Advances in systemic targeted therapies afford treatment opportunities in patients with metastatic renal cell carcinoma (RCC). Elderly patients with metastatic RCC present a subpopulation for consideration owing to competing causes of mortality and benefits seen with new therapeutic agents. We investigate treatment patterns for elderly patients with stage IV RCC and determine factors associated with not receiving treatment.
The Surveillance Epidemiology and End Results (SEER) Medicare linked data set contained 949 stage IV RCC patients over age 65 diagnosed between 2007 and 2011. Treatment approach was modeled using multinomial logistic regression. Landmark analysis at 6 months accounted for early death as a potential explanation for no treatment.
Of the 949 patients with stage IV RCC, 26.2% received surgery and 34.1% received systemic therapy within 6 months of diagnosis. Among our entire cohort, over half (51.2%) had no evidence of receiving surgery or systemic therapy. Among the 447 patients who survived at least 6 months, 26.6% did not receive treatment during this time. Older patients and those with a higher Charlson Comorbidity Index (CCI) had lower odds of being treated with surgery, systemic therapy, or both. Conversely, married patients had higher odds of receiving these therapies. These associations were largely sustained in the 6-month landmark analyses.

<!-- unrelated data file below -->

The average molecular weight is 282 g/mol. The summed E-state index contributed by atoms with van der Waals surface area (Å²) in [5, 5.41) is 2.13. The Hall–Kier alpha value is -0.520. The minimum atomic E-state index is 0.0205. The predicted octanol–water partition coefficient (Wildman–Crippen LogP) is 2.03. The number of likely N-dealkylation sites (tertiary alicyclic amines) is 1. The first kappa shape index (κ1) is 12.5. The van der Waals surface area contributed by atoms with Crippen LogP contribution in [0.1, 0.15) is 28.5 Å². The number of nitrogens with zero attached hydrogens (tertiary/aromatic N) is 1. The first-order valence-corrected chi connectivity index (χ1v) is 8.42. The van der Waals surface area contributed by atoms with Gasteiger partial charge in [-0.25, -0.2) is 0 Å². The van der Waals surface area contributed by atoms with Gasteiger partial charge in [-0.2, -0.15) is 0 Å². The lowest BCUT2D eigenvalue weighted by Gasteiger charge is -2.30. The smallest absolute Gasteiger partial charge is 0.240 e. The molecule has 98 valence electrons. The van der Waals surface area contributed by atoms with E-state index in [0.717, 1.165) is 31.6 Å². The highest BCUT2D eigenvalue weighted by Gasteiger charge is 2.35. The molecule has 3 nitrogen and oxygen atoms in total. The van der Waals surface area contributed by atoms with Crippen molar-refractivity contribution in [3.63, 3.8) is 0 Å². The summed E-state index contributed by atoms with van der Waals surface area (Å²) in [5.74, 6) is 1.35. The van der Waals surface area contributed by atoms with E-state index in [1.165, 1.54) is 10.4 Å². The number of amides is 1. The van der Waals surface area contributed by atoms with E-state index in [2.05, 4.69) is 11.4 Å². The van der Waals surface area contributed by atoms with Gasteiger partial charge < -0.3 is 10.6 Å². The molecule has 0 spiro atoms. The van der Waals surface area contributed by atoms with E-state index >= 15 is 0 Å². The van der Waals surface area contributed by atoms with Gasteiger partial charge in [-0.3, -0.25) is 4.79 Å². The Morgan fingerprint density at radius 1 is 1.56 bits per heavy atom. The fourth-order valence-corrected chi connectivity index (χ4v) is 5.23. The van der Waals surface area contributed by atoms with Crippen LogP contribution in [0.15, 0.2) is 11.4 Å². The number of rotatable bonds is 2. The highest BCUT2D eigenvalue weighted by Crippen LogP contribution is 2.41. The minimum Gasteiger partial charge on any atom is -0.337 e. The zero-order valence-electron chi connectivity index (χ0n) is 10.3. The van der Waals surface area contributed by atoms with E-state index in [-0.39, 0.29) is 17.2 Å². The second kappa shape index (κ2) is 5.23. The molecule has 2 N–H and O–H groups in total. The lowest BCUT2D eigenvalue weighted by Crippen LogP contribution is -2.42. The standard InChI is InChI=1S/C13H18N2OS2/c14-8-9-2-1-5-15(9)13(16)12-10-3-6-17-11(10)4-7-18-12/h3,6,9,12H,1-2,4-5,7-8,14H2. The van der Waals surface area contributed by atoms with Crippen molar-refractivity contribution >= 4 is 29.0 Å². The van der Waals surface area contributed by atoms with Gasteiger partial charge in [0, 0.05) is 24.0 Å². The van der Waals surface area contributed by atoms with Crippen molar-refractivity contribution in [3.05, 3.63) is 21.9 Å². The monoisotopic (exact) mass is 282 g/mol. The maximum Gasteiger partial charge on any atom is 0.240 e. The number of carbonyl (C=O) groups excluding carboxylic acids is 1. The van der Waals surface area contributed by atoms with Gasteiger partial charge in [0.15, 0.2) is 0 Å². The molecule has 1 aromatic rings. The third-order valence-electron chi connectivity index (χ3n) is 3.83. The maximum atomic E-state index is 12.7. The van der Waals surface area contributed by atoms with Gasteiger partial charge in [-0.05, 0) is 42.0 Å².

Elderly patients with metastatic RCC present a unique subpopulation for consideration owing to competing causes of mortality. Many elderly patients with stage IV RCC did not receive surgery or systemic therapy up to 6 months from diagnosis. Several clinical and demographic factors were associated with this observation. Further investigation is needed to understand the rationale underlying the underutilization of systemic therapy in elderly patients.
BMC urology. 2019 Nov 29*** epublish ***
Christopher S Hollenbeak, Eric W Schaefer, Justin Doan, Jay D Raman
Department of Health Policy and Administration, The Pennsylvania State University, 604E Donald H. Ford Building, University Park, State College, PA, 16802, USA. ., Department of Public Health Sciences, College of Medicine, The Pennsylvania State University, Hershey, PA, USA., Bristol-Myers Squibb, Princeton, NJ, USA., Department of Surgery, College of Medicine, The Pennsylvania State University, Hershey, PA, USA.